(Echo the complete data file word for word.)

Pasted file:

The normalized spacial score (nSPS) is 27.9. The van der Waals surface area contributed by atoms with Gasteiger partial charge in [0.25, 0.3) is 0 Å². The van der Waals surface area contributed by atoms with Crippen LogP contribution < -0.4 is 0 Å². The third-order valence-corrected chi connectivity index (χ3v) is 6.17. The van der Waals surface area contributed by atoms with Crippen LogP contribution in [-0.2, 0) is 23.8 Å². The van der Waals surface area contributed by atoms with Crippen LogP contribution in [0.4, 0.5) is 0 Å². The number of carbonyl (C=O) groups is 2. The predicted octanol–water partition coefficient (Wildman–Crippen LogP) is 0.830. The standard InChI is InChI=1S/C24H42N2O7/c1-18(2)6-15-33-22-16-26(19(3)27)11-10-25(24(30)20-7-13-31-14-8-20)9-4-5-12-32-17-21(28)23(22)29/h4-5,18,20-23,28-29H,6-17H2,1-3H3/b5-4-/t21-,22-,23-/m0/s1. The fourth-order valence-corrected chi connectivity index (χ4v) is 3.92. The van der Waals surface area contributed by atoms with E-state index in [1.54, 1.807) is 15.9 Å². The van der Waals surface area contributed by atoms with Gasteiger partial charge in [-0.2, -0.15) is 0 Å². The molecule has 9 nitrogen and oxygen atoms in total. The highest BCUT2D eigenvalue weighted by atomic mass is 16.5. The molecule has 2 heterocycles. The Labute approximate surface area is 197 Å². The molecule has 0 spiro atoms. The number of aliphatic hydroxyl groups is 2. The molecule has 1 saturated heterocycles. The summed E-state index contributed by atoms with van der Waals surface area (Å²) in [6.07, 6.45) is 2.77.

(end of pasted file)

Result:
The normalized spacial score (nSPS) is 27.9. The van der Waals surface area contributed by atoms with Gasteiger partial charge in [0.25, 0.3) is 0 Å². The van der Waals surface area contributed by atoms with Crippen LogP contribution < -0.4 is 0 Å². The third-order valence-corrected chi connectivity index (χ3v) is 6.17. The van der Waals surface area contributed by atoms with Crippen LogP contribution in [-0.2, 0) is 23.8 Å². The van der Waals surface area contributed by atoms with Crippen LogP contribution in [0.4, 0.5) is 0 Å². The number of carbonyl (C=O) groups is 2. The predicted octanol–water partition coefficient (Wildman–Crippen LogP) is 0.830. The standard InChI is InChI=1S/C24H42N2O7/c1-18(2)6-15-33-22-16-26(19(3)27)11-10-25(24(30)20-7-13-31-14-8-20)9-4-5-12-32-17-21(28)23(22)29/h4-5,18,20-23,28-29H,6-17H2,1-3H3/b5-4-/t21-,22-,23-/m0/s1. The fourth-order valence-corrected chi connectivity index (χ4v) is 3.92. The van der Waals surface area contributed by atoms with E-state index in [1.54, 1.807) is 15.9 Å². The van der Waals surface area contributed by atoms with Gasteiger partial charge in [-0.2, -0.15) is 0 Å². The molecule has 9 nitrogen and oxygen atoms in total. The highest BCUT2D eigenvalue weighted by atomic mass is 16.5. The molecule has 2 heterocycles. The Labute approximate surface area is 197 Å². The molecule has 0 spiro atoms. The number of aliphatic hydroxyl groups is 2. The molecule has 1 saturated heterocycles. The summed E-state index contributed by atoms with van der Waals surface area (Å²) in [6.07, 6.45) is 2.77.